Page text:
Most Sundays the wife takes the kids to church with her mother and I get in a round of golf. I used to play of 8 before the kids were born but now my handicap is round about 15.
The kids go to bed early on Sundays and if she gets the ironing done and there’s nothing on telly, and we’re not too tired, so do we if I’m lucky!
I know it doesn’t sound like anything special, its not, but we have a good life. We have two nice holidays a year and the kids go to a good school. We eat well, drink well and live well.
Am I madly in love? No. Not anymore.
Am I happy? For the most part, yes. I’m content. And so is she.
We make each other content and that’s “okay”. Its been enough to get us through the last 13 years, I assume it’ll get us through a few more.
We get on well most of the time, our tastes aren’t so dissimilar. We both quite like university challenge, and Italian food. We’ll never agree on a radio station in the car but we don’t argue.
And we still have sex, sometimes … more than most as I understand it. So I don’t complain… too much. It doesn’t take long. We know all the short cuts and preferences that make it more like a strategic maneuver than a romantic communion of bodies.
Sometimes I wonder if she feels the same. I assume that because we have a good life, decent house, nice things that she’s as ambivalent to romance as I am. Don’t get me wrong, I get her a card on Valentines day, and so far (touch wood) in 13 years I’ve never been caught out by our anniversary.
I’ve never been one for romance. The last romantic thing I did for her, really romantic, Hollywood style romance was surprising her with a trip to Paris three weeks before we got engaged. I knew she’d think I was gonna propose and when I didn’t she was livid. I could see the sheer disappointment in her whole body from her eyes to her elbows.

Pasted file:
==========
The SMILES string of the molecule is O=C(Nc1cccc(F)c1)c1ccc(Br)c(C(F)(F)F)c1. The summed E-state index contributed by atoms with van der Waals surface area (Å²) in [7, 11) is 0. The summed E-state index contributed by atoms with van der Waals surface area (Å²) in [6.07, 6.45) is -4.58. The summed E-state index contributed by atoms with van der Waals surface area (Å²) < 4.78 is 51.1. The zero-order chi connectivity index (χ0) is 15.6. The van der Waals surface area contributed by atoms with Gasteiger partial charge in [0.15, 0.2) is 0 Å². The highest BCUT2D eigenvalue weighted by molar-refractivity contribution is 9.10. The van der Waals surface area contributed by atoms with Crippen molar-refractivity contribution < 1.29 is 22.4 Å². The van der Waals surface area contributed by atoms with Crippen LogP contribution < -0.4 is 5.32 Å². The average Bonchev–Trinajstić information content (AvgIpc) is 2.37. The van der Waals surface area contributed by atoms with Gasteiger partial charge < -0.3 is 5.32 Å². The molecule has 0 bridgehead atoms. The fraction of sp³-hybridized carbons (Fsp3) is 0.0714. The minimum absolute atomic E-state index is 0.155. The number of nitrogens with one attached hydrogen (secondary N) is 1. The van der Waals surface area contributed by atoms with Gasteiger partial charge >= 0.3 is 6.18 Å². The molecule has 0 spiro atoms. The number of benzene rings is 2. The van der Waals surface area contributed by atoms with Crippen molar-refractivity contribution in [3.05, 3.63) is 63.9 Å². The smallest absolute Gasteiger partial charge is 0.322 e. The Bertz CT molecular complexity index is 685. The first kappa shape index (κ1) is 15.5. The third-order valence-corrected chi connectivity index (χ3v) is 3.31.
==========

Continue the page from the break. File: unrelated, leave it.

Two weeks later, on a Wednesday over a chicken chow mien and a cheap Pinot Grigio, I finally popped the question, and surprised wasn’t the word.
We should do that again. Probably wouldn’t work now though. Things are different. Love changes, it normalizes. And I’m okay with that. We should probably make more of an effort to spend time just the two of us, but our baby-sitters keep finishing school and going to university.
We do go to book club on the second Thursday of the month, although its should really be called wine club for all the reading we get done. It’s nice to be around adults for the night and pretend we are still modern and ‘hip’.
I’m not a big reader and I prefer a cold Guinness to a glass of shiraz but book club is my guilty pleasure for a different reason.
Amanda Shepherd. Single mother of Alfie, four and Daisy two and a half.
She is divine.
She’s got short red hair that falls across her face when she laughs and the kind of figure that says she’s a woman who enjoys life to the full but still cares about how she looks; all curves and nail polish. She’s got a little scar just here, under her chin, and it’s the sexiest thing I’ve ever seen, just imperfect enough to make her perfect.
I have this dream where we are together and I’m kissing that scar and it tastes like nothing I’ve ever tasted.
I woke up the other day and Max had come into our room crying He’d had a bad dream……..and I tell him what I tell myself: it was just a dream.
I wouldn’t risk what I’ve got, which is real, which is okay – it is, for something that doesn’t really exist.
I remember that nervous, butterfly feeling, it was great… it was exciting. But suppose I’ve got security instead. And that’s better I think.

1 comment:

  1. Written for a monologue competition: Table for Six by TenFour Theatre